The clash of cultures between an organization focused on growth – the marketing department – and an organization focused on savings – the procurement team – will, of course, lead to direct conflict, stagnation and poor decision making.
The result of that approach is that marketers may be forced to work with poor quality talent, with fewer resources and restricted access to innovation. Only agencies that are willing to work at the cheapest possible prices while cutting resources to the bone can possibly satisfy such demands.
Media is a particularly complex landscape, not easy to navigate for most marketers. They may have gaps in their knowledge and lack the controls they need to manage their agencies productively. This is where a well skilled and disciplined procurement colleague can be invaluable to the ambitious marketer.
Marketing and procurement leaders looking to find better ways of working together should consider the following best practice media governance:
- Create a formal internal media community, which provides a forum for marketing and procurement to be better aligned. In our experience, to work well this needs a mandate and a budget to be successful.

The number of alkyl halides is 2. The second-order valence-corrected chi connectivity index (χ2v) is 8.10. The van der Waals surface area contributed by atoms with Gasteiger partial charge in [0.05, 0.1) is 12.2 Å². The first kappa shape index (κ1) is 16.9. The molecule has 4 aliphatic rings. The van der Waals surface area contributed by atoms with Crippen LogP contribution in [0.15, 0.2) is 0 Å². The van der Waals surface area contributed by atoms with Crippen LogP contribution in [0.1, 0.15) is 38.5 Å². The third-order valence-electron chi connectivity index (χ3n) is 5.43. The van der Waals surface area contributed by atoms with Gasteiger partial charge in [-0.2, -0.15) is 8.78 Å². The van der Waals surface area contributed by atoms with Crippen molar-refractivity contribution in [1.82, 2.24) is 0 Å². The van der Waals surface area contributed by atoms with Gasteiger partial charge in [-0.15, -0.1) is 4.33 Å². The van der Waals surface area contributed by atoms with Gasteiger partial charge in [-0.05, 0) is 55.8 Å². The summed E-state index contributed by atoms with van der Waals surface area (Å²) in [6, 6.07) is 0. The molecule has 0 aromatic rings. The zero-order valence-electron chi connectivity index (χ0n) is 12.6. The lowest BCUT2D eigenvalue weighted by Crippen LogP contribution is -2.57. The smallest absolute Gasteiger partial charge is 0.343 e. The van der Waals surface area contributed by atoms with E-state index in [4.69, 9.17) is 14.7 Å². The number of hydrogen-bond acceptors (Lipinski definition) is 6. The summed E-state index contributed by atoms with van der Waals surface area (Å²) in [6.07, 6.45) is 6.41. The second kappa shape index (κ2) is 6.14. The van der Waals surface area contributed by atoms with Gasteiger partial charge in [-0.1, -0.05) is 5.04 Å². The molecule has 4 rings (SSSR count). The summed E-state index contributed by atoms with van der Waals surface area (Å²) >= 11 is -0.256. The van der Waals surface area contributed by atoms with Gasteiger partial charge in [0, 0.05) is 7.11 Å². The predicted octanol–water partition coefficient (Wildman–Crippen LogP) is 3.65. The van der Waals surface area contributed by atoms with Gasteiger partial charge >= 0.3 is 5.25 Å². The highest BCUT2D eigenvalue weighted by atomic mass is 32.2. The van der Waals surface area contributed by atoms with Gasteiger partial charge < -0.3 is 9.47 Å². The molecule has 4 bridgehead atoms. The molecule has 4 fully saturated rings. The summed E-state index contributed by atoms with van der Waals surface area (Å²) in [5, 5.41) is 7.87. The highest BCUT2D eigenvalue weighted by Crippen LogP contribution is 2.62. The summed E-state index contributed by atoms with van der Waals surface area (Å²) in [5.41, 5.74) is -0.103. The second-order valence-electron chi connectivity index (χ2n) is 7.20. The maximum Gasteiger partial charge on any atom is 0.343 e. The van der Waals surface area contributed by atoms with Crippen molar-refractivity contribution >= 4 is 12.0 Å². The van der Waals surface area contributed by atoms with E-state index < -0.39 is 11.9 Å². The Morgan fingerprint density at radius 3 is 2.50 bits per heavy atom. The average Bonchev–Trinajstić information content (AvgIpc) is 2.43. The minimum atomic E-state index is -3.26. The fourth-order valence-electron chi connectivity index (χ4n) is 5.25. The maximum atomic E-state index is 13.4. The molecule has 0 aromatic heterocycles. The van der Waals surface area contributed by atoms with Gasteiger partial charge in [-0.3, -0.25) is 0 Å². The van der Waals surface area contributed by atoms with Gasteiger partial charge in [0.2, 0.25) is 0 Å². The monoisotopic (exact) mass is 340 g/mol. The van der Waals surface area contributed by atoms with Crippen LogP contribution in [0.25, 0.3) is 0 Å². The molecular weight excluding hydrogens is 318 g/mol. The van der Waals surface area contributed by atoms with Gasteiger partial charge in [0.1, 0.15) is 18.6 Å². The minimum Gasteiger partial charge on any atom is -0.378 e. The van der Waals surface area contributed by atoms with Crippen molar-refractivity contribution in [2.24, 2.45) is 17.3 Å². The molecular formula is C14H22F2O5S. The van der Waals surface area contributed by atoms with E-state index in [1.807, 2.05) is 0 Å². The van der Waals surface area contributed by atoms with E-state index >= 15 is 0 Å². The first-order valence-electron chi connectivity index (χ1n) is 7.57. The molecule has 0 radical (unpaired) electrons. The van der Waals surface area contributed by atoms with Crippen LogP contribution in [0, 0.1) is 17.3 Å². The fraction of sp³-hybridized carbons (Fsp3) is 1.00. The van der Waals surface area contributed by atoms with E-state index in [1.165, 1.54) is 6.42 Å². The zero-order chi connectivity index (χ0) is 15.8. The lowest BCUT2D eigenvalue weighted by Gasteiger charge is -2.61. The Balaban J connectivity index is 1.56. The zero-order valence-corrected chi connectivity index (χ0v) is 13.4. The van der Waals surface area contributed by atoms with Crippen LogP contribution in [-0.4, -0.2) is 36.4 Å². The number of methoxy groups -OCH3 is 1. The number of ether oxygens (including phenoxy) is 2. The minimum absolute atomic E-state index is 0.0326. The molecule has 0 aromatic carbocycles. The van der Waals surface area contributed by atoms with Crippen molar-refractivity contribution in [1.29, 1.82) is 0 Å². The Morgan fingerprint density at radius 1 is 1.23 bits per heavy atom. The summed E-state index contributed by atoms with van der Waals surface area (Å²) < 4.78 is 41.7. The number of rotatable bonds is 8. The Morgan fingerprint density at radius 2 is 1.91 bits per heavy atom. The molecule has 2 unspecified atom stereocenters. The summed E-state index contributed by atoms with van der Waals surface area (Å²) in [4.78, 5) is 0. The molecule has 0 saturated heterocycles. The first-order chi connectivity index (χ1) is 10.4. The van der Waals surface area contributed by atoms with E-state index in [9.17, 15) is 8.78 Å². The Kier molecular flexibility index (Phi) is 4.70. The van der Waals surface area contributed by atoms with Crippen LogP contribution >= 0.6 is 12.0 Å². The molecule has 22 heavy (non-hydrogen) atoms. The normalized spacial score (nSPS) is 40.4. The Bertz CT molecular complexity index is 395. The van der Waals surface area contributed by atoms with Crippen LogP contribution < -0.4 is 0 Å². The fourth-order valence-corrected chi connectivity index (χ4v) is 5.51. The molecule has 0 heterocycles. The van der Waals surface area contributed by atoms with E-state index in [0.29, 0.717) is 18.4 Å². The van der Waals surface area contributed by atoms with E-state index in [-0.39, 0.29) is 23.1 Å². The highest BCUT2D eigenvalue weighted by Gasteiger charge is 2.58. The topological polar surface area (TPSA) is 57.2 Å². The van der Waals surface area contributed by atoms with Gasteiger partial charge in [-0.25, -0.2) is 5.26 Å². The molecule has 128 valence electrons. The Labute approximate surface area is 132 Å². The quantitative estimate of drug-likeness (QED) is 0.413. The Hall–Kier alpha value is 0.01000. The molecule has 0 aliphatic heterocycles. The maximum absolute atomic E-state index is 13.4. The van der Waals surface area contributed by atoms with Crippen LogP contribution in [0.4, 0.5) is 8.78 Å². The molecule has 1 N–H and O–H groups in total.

- Make clear delineation of responsibilities, so that marketing and procurement know exactly the scope of their individual interactions with their agency roster.
- Work together to solve and align any tensions higher up in the company. Often day-to-day tensions between marketing and procurement are symptoms of a CMO and CPO who are not aligned to the same company strategy, one chasing a growth agenda with the other chasing an efficiency agenda. If this can be aligned, it may solve tensions all the way down the organization.
A procurement client of ours often says "marketers are the rock stars, procurement are the roadies" which I always thought was a nice analogy; setting everything up technically to allow the marketers to do their best work. They both need each other to produce the best result, but must have clearly defined roles.
Finally, the ANA recently polled their members in the US to ask about the impact of the Pepsi announcement , 68% suggested this was not going to be a trend of brands eliminating marketing procurement. They also cited the following reasons:
- There's value in procurement acting as a neutral third party.
- Marketing/brand teams do not have the skill sets of marketing procurement. Procurement has expertise in areas including negotiation, contracting, supplier management, and risk management.
- If marketing was required to do the work of procurement, it would be time-consuming and distracting. Procurement allows marketers to focus on marketing. If marketing teams are responsible for procurement, they risk becoming less effective.
- Procurement provides a centralized function for coordination of supplier management and the resulting efficiencies.
- Procurement can work with agencies and other key suppliers and play "tough" if need be. Meanwhile, that's harder for marketers to do given their ongoing day-to-day relationships, especially with agencies.
Download PDF report here http://www.ana.net/getfile/23120